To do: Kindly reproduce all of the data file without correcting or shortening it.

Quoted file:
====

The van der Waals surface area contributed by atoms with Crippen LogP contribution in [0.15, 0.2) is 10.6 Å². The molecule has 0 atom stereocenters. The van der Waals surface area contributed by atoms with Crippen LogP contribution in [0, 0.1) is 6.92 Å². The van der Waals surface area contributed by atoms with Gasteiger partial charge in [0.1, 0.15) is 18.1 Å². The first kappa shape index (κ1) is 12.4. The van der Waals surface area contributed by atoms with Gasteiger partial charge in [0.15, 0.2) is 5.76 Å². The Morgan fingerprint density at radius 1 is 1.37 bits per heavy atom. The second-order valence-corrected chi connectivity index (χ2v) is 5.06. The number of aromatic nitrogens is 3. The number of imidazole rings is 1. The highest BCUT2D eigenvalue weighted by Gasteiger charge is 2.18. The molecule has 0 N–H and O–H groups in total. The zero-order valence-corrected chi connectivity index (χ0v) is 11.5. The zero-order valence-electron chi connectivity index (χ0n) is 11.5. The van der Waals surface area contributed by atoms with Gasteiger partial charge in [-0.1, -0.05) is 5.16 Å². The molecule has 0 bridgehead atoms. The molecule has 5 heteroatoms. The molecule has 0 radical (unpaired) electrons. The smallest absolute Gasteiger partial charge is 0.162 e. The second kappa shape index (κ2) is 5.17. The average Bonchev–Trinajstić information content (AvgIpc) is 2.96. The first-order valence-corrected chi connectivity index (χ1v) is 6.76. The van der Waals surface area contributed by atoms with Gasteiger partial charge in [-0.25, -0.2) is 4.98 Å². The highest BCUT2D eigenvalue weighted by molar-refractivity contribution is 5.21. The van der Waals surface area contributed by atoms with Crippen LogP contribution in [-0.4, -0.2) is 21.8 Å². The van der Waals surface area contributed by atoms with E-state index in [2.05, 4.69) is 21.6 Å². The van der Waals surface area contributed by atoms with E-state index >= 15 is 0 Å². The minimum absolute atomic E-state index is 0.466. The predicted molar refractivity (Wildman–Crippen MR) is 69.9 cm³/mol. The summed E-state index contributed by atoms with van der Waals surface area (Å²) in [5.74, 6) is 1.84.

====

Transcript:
The van der Waals surface area contributed by atoms with Crippen LogP contribution in [0.15, 0.2) is 10.6 Å². The molecule has 0 atom stereocenters. The van der Waals surface area contributed by atoms with Crippen LogP contribution in [0, 0.1) is 6.92 Å². The van der Waals surface area contributed by atoms with Gasteiger partial charge in [0.1, 0.15) is 18.1 Å². The first kappa shape index (κ1) is 12.4. The van der Waals surface area contributed by atoms with Gasteiger partial charge in [0.15, 0.2) is 5.76 Å². The Morgan fingerprint density at radius 1 is 1.37 bits per heavy atom. The second-order valence-corrected chi connectivity index (χ2v) is 5.06. The number of aromatic nitrogens is 3. The number of imidazole rings is 1. The highest BCUT2D eigenvalue weighted by Gasteiger charge is 2.18. The molecule has 0 N–H and O–H groups in total. The zero-order valence-corrected chi connectivity index (χ0v) is 11.5. The zero-order valence-electron chi connectivity index (χ0n) is 11.5. The van der Waals surface area contributed by atoms with Gasteiger partial charge in [-0.1, -0.05) is 5.16 Å². The molecule has 0 bridgehead atoms. The molecule has 5 heteroatoms. The molecule has 0 radical (unpaired) electrons. The smallest absolute Gasteiger partial charge is 0.162 e. The second kappa shape index (κ2) is 5.17. The average Bonchev–Trinajstić information content (AvgIpc) is 2.96. The first-order valence-corrected chi connectivity index (χ1v) is 6.76. The van der Waals surface area contributed by atoms with Gasteiger partial charge in [-0.25, -0.2) is 4.98 Å². The highest BCUT2D eigenvalue weighted by molar-refractivity contribution is 5.21. The van der Waals surface area contributed by atoms with Crippen LogP contribution in [-0.4, -0.2) is 21.8 Å². The van der Waals surface area contributed by atoms with E-state index in [2.05, 4.69) is 21.6 Å². The van der Waals surface area contributed by atoms with E-state index >= 15 is 0 Å². The minimum absolute atomic E-state index is 0.466. The predicted molar refractivity (Wildman–Crippen MR) is 69.9 cm³/mol. The summed E-state index contributed by atoms with van der Waals surface area (Å²) in [5.74, 6) is 1.84.